Hizbollah chief vows to fight on in Syria

Hassan Nasrallah says Syria is the backbone of anti-Israel resistance and Hizbollah cannot stand by and watch it broken.
Supporters of Hezbollah listen to the Secretary General of Hezbollah Sayyed Hassan Nasrallah, speaking on a giant screen via video link from an undisclosed location.  EPA / Wael Hamzeh
Supporters of Hezbollah listen to the Secretary General of Hezbollah Sayyed Hassan Nasrallah, speaking on a giant screen via video link from an undisclosed location. EPA / Wael Hamzeh

Istanbul // The Hizbollah chief Hassan Nasrallah yesterday promised to lead his followers to victory in Syria.

Mr Nasrallah confirmed the Lebanese Shiite militia are involved in the civil war, fighting alongside Assad regime troops in the bitter battle to wrest control of the stretegic town of Qusayr from rebels.

"I have always promised you victory, so today I promise you a new one," Mr Nasrallah said in a televised speech to mark the anniversary of Israel's withdrawal from southern Lebanon in 2000.

There was no popular political revolution, he said, just a foreign plot against the anti-Israeli "resistance" - Syria, Hizbollah and Iran - that must be defeated at all costs.

"Syria is the backbone of the resistance, and the resistance cannot stand, arms folded while its back is broken," Mr Nasrallah told supporters from a secret location though a video link.

Thousands of fighters stood ready to join the battle, he said, and the fall of Mr Al Assad's regime would give rise to extremists and plunge the Middle East into a "dark period".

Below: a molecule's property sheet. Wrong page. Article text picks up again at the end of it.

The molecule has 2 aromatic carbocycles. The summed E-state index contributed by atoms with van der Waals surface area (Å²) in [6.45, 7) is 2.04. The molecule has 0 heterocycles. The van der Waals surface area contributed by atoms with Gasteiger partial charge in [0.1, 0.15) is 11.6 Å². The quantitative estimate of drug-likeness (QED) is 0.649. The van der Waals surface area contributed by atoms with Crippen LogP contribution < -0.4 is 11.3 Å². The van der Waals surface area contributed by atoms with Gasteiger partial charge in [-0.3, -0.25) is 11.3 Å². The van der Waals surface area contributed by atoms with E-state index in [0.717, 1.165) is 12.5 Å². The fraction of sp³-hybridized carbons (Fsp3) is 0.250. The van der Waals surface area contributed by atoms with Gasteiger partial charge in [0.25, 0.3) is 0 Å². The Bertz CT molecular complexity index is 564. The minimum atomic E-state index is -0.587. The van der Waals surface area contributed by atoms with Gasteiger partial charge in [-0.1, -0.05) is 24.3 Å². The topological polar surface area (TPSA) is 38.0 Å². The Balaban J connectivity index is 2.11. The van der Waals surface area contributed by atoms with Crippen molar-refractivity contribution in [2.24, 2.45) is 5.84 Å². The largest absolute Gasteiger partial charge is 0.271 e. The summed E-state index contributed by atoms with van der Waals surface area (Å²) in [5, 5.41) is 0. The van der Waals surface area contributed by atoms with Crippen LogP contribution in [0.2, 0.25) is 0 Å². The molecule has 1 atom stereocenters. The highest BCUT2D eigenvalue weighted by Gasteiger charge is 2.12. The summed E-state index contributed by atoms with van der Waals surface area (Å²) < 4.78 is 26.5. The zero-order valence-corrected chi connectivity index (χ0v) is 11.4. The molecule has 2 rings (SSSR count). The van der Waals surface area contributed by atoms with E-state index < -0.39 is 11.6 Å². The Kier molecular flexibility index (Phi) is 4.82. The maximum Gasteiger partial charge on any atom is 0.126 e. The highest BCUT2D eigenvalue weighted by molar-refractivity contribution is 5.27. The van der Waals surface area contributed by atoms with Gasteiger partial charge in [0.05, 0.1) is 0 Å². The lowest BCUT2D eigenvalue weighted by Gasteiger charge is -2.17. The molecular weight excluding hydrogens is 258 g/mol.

Mr Nasrallah said his group would not allow Syrian rebels to control areas that border Lebanon,, and severly criticised the Lebanese government as weak and ineffectual .

Regime troops backed by tanks, artillery and Hizbollah fighters yesterday carried out the heaviest bombardment in a week of fighting for Qusayr. At least 22 people, most of them rebels, were killed, the Syrian Observatory for Human Rights said.

As the fighting raged, the Syrian National Coalition, the officially recognised opposition alliance, continued a third day of talks in Istanbul. Originally scheduled to finish yesterday, the talks have been extended for another two days amid what coalition members say have been "huge" internal divisions.

By yesterday, the SNC was scheduled to have decided on new leadership, an expansion of its 63 members, participation - or not - in the Geneva 2 talks, and to have made progress on the make-up of its transitional government.

None of those key issues has yet been addressed.

With the SNC all but paralysed by infighting since its formation in November last year, competing foreign influences have only highlighted the opposition's fissures.

SNC officials said they had come under unprecedented pressure "to the point of threats" from various foreign backers.

"We have been told that if an expansion is not agreed and, if we do not agree to go to Geneva 2, our funding will be cut off and there will be no weapons for the Free Syrian Army," an SNC official said on condition of anonymity.

"Everyone is playing with us, we are pawns in an international chess game," the official said.